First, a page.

I have known Linn for a dozen years, first in my capacity as President of the Mountain Star Association as we negotiated the construction of a water tank with the Upper Eagle Regional Water Authority for our community — she was the General Manager of UERWA/ERWSD. I found her to be a smart, tough-but-fair negotiator, a good listener willing to hear my side of the issues, and eventually an excellent partner as we successfully — with the Town of Avon — constructed the tank. 

Some time later, I applied to the board of the Eagle River Water and Sanitation District for the open board seat in District 3, to which I was appointed and elected, and have served as director ever since. In that position, I worked closely with Linn for seven years on many projects that are vital to the well-being of our community. My respect for her intelligence, leadership capabilities, and commitment to excellence is great.

Linn is very well-prepared to make significant contributions as a board member of Holy Cross Energy. Her knowledge of how to successfully manage an important utility for our community is well-established. She recently retired from her position as General Manager of UERWA/ERWSD, and now has time to concentrate on helping the HCE board deal with the important issues it is dealing with as it faces increasing energy demand from its customers, as well as sourcing new types of electricity generation — among other challenges.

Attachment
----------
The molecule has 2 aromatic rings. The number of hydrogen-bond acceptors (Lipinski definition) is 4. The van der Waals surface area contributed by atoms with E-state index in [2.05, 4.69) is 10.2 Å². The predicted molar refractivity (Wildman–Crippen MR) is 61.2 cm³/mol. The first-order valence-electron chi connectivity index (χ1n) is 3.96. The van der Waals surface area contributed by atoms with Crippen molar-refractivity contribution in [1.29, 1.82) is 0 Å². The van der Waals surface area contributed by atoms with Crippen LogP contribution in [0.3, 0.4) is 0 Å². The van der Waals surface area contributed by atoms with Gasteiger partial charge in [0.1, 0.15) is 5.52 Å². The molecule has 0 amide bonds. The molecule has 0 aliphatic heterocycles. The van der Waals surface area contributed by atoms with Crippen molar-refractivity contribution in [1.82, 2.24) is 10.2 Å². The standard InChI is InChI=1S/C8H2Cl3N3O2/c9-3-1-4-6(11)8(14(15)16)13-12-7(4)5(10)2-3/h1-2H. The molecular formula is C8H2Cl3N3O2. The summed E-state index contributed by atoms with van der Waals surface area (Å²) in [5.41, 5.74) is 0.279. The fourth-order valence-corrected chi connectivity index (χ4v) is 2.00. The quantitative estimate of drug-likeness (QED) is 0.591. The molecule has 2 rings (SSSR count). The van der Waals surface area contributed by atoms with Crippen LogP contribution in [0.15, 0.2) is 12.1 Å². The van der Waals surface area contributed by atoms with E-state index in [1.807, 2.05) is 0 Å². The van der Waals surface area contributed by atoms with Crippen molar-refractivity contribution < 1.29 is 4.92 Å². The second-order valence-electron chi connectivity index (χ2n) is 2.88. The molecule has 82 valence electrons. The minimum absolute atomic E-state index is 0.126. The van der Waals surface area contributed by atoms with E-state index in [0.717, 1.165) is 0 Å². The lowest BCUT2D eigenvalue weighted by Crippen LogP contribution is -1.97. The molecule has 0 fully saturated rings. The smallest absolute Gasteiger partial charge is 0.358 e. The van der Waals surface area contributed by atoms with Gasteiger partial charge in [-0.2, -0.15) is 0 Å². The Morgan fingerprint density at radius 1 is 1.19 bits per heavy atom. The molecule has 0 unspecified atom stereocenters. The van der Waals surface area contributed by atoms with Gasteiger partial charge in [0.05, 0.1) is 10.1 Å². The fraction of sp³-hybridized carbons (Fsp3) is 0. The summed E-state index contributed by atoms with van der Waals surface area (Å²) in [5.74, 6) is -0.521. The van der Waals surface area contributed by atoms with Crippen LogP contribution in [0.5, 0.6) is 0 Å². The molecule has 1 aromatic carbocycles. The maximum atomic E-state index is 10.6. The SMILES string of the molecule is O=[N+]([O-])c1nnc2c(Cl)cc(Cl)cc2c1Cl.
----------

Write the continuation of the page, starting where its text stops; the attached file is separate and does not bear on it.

There is significant overlap and/or interdependence between water and electric utilities — power generation from the Shoshone generating facility, from dams like Glen Canyon and Hoover, high electric needs for fresh water treatment and wastewater processing, and challenges in setting appropriate prices for their services to customers — so Linn will hit the ground running, once elected. 

We couldn’t ask for a better representative on the HCE Board. Elect Linn Books to the board of Holy Cross Energy!

Steve Coyer, Avon